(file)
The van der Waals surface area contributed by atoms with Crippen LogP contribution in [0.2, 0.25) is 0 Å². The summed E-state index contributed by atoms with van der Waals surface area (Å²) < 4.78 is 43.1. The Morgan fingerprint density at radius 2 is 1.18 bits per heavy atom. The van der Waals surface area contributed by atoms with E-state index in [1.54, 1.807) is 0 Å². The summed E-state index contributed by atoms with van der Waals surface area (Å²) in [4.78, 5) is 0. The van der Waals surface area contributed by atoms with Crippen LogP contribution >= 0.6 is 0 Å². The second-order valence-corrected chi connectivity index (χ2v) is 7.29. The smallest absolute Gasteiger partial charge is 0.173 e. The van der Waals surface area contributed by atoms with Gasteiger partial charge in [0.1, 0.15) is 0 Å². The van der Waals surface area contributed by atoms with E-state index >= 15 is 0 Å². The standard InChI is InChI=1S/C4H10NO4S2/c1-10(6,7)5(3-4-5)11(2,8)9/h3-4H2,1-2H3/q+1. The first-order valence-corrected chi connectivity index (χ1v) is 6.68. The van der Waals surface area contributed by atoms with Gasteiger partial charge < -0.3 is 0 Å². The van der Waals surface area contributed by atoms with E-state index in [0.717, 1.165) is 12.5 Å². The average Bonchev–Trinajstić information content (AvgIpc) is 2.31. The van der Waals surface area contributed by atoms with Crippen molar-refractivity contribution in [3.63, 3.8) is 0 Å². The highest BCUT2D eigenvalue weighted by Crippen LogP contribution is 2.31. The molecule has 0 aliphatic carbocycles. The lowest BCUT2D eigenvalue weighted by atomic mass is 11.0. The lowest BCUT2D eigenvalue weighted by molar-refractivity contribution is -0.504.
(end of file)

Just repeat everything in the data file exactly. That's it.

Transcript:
The van der Waals surface area contributed by atoms with Crippen LogP contribution in [0.2, 0.25) is 0 Å². The summed E-state index contributed by atoms with van der Waals surface area (Å²) < 4.78 is 43.1. The Morgan fingerprint density at radius 2 is 1.18 bits per heavy atom. The van der Waals surface area contributed by atoms with E-state index in [1.54, 1.807) is 0 Å². The summed E-state index contributed by atoms with van der Waals surface area (Å²) in [4.78, 5) is 0. The van der Waals surface area contributed by atoms with Crippen LogP contribution >= 0.6 is 0 Å². The second-order valence-corrected chi connectivity index (χ2v) is 7.29. The smallest absolute Gasteiger partial charge is 0.173 e. The van der Waals surface area contributed by atoms with Gasteiger partial charge in [0.1, 0.15) is 0 Å². The van der Waals surface area contributed by atoms with E-state index >= 15 is 0 Å². The standard InChI is InChI=1S/C4H10NO4S2/c1-10(6,7)5(3-4-5)11(2,8)9/h3-4H2,1-2H3/q+1. The first-order valence-corrected chi connectivity index (χ1v) is 6.68. The van der Waals surface area contributed by atoms with Gasteiger partial charge < -0.3 is 0 Å². The van der Waals surface area contributed by atoms with E-state index in [0.717, 1.165) is 12.5 Å². The average Bonchev–Trinajstić information content (AvgIpc) is 2.31. The van der Waals surface area contributed by atoms with Crippen molar-refractivity contribution in [3.63, 3.8) is 0 Å². The highest BCUT2D eigenvalue weighted by Crippen LogP contribution is 2.31. The molecule has 0 aliphatic carbocycles. The lowest BCUT2D eigenvalue weighted by atomic mass is 11.0. The lowest BCUT2D eigenvalue weighted by molar-refractivity contribution is -0.504.